In what is a sobering reminder of the situation at hand, a mural of George Floyd now graces the exterior of a wall in the war-torn town of Idlib, Syria. With everything around it reduced to debris, the painting, created by Syrian artists Aziz Asmar and Anis Hamdoun, reaffirms that injustice—no matter where it was dealt, and by whom it was dealt—leaves grief in its wake.
— The Syria Campaign (@TheSyriaCmpgn) June 1, 2020
Living through a humanitarian crisis of their own, Asmar and Hamdoun’s choice to stand in solidarity with the African-American community has sent an important message about allyship and mobilizing change. Placing the words “I can’t breathe” and “no to racism” alongside their portrait of Floyd, the piece has been lauded world-over for its power and poignancy in delivering a message that has too long gone undetected.
Many prominent figures, both in Syria and beyond, have taken to social media to share the piece. Among them; journalist Muhammad Lila. Acknowledging the devastation that has been bestowed upon the town of Idlib, Lila references the last standing wall upon which the mural has been painted. In a twitter post, he writes “Aziz Asmar and Anis Hamdoun could have painted anything they wanted on this remaining wall. They chose to paint a mural of George Floyd.”
This town in Syria was destroyed.
There were hardly any walls left.
Two artists – Aziz Asmar and Anis Hamdoun – could have painted anything they wanted on this remaining wall.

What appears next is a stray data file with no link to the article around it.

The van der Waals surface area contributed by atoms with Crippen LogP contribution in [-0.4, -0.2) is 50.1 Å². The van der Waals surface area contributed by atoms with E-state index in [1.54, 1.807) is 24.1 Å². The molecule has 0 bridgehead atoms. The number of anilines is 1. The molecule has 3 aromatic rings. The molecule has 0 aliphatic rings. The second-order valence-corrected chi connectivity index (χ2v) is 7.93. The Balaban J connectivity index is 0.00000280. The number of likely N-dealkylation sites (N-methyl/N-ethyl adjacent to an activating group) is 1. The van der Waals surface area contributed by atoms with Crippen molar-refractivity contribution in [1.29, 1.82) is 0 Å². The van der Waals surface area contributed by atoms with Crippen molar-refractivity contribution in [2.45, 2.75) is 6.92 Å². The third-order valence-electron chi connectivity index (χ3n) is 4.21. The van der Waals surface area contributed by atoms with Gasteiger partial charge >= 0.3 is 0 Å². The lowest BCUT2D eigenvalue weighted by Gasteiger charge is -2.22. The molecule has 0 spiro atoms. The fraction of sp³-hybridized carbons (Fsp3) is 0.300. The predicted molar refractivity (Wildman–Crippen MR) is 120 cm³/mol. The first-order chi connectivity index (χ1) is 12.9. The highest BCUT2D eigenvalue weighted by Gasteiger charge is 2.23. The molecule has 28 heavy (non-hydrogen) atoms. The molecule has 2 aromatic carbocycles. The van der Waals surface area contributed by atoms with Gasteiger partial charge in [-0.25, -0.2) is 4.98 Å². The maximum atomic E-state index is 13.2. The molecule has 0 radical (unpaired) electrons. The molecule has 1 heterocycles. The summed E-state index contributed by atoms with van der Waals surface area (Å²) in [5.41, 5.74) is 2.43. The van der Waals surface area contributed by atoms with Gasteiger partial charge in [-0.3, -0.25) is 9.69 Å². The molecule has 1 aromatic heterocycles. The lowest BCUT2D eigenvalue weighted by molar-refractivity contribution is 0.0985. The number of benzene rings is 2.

They chose to paint a mural of George Floyd.#Humanity
— Muhammad Lila (@MuhammadLila) June 1, 2020
Following suit, fellow journalist Abdalaziz Alhamza also commended Asmar and Hamdoun’s call to action, saying “from #Idlib #Syria all the way to the #US & the rest of the world #NoToRacism #ICantBreathe #JusticeForGeorgeFloyd,”
As #Syria is going through a lot and people there are getting killed everyday, it doesn’t mean that the free Syrian people wouldn’t stand with others people
— Abdalaziz Alhamza (@3z0ooz) June 1, 2020
Embodying compassion, empathy, and conviction, Asmar and Hamdoun’s mural poetically reframes the plight for justice in a context of privilege that those outside of war-torn nations will struggle to understand. Yet in attempting to provide help while consequently being in need of help, the pair have used their art to lead by example. As protests around the world continue to erupt, one can only hope to follow in their light and do the same.